^Sure the President has to win some sort of election but is it by popular vote of the electorate or does the council elect the President from their members?
I'll never understand why this is such a popular hypothesis when it stands in defiance of basic nomenclature. If he were elected from among the Federation Council by the Council, then why wouldn't he be called the Federation Prime Minister? There's only one presidency in the world where the President is elected by the legislature from among the legislators -- the South African Presidency.... which evolved from the old apartheid-era South African Prime Ministry. The clear outlier.
Every other state that has the head of government elected by and from among the legislature calls that head of government "Prime Minister" or something that translates to such. Hypothesizing that the Federation President is elected by and from among the Council adds another layer of needless complication with no evidence to support it.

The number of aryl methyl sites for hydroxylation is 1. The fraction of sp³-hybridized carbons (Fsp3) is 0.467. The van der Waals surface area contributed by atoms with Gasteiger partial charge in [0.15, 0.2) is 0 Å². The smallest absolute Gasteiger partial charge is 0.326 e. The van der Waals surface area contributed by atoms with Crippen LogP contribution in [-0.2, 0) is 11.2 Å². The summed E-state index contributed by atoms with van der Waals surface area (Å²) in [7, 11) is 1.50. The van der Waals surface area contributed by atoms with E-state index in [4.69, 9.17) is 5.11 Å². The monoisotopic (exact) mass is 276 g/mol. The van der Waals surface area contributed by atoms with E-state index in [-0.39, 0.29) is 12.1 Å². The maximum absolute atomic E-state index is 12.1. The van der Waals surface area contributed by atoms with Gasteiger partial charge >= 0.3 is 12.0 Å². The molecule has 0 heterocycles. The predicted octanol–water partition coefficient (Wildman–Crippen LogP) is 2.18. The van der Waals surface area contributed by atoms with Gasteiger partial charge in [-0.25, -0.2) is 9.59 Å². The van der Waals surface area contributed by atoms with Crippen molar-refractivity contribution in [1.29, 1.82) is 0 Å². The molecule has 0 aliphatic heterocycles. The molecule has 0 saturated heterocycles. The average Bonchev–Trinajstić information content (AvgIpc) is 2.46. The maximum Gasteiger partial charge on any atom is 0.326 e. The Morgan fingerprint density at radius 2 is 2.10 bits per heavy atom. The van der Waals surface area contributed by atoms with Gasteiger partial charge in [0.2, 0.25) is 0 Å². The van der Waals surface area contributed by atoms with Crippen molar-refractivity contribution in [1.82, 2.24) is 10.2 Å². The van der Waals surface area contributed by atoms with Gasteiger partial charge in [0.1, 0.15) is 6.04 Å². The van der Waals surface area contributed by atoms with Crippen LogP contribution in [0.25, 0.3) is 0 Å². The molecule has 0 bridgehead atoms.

Occum's Razor: The Federation President is an actual president, not a prime minister, and is elected by the people.
Actually, the President of the United States is not elected by the people either. When the people vote for the president they are actually selecting the slate of electors who do the actual voting on December 20th of an election year. Federal or a State's Congress tomorrow could remove people from voting on the President and it wouldn't change anything. I can say this because voting for President by the electors is mandated in the Constitution of the United States, while the popular vote isn't. Each state determined its own preferred method of choosing the electors. There were some states where the legislature chose the electors and in others it was done by popular vote. It wasn't until the late 1890s til the early 1900s that all states used the popular vote to choose the electoral slate.